Unconfirmed reports suggest the Government has been trying to persuade Old Mutual and PPC to follow Seedco’s route and list on the VFEX, a mission that has not tickled the fancy of the regional powerhouses with allegations, Old Mutual may be considering going the route of the courts.

In an earlier official statement, Old Mutual highlighted:

“The Old Mutual Limited share remains suspended from the Zimbabwe Stock Exchange. Engagements between Old Mutual Limited and authorities are still ongoing, with the view to facilitate shareholders on the Zimbabwe register to transact their shares”

Appearing on ZTN Prime’s “Beat the Market” (which I anchor) on DSTV294, Morgan and Co head of Research Tafara Mtutu said,

“We really need those companies to resume trading again but I think there are a lot of egos and that’s coming in the way of the economics of getting those stocks trading again.”

Kudzanai Sharara, Business Weekly deputy Editor on the markets focused program said there was no justification for the suspension in the first place. “They were never supposed to be suspended in any case. It’s long overdue and it’s very unfortunate.”

Sharara added that the continued suspension of the two counters translated to value loss for the investor community:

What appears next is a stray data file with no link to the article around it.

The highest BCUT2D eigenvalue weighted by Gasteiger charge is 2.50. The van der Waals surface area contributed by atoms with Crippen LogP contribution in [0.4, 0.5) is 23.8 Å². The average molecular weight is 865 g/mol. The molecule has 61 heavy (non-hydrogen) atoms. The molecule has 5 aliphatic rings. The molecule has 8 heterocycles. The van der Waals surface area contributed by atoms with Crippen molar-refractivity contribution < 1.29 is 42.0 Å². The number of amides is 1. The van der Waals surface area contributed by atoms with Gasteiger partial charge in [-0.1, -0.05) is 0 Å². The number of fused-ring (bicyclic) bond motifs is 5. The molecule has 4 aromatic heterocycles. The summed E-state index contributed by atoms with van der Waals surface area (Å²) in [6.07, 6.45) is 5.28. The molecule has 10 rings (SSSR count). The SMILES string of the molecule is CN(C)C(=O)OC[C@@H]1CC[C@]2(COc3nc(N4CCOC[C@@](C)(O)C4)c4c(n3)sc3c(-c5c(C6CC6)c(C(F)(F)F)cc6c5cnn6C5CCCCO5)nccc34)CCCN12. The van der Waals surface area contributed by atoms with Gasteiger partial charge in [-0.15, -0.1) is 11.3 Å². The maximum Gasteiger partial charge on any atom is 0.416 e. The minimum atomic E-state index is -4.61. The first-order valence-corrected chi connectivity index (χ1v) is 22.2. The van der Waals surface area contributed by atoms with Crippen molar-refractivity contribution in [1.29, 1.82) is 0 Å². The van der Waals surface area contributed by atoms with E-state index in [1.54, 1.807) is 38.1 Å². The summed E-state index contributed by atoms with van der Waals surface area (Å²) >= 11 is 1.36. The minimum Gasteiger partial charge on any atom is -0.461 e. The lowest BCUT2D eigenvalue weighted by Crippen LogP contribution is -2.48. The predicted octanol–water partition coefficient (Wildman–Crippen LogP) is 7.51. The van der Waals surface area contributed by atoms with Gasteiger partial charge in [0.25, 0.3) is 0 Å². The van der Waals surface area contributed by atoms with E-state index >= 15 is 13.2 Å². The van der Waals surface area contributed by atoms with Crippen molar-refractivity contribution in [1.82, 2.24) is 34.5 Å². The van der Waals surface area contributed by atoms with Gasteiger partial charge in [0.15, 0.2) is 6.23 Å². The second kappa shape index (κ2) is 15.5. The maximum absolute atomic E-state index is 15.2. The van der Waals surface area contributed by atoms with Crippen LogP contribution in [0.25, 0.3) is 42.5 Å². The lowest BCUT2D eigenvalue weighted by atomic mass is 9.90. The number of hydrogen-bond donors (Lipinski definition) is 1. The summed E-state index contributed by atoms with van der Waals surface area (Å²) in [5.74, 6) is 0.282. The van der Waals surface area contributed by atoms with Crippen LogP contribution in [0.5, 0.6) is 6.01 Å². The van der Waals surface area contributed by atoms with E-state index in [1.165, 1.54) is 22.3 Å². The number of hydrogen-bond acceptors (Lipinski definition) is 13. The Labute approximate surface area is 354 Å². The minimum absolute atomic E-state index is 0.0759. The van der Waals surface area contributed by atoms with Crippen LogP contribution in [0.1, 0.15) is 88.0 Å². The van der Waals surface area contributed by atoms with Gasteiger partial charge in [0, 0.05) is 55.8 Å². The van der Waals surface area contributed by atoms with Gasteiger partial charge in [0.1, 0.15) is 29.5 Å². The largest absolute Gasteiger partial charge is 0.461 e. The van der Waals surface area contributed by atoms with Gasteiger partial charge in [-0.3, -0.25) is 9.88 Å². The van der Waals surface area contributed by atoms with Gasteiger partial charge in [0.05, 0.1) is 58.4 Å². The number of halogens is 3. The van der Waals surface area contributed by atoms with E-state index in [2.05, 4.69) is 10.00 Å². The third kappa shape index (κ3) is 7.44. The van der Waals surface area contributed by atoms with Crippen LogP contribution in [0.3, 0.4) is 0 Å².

“We have got pension funds and individuals holding those shares and they would want an income from there but at the moment they can’t trade them.”

This is not the first time Zimbabwean authorities have accused private sector institutions of their macroeconomic woes. In the early 2000’s the Reserve Bank of Zimbabwe condemned local banks for the devaluation of the Zimbabwe dollar at a time the wheels of the country’s financial system were falling off.

Two decades later the question remains: did financial institutions in Zimbabwe cause the collapse of the Zimbabwe dollar or were they simply victims of a crumbling economy and a dying currency? The latter is more correct as financial institutions were a mere reflection of bigger challenges that the country was grappling with: excessive money printing and a decline in production.

Eben Mabunda is a financial analyst with nearly a decade of experience in regional markets. A business anchor for ZTN Prime, Eben also dabbles as a communications expert. Twitter: @EbenMabunda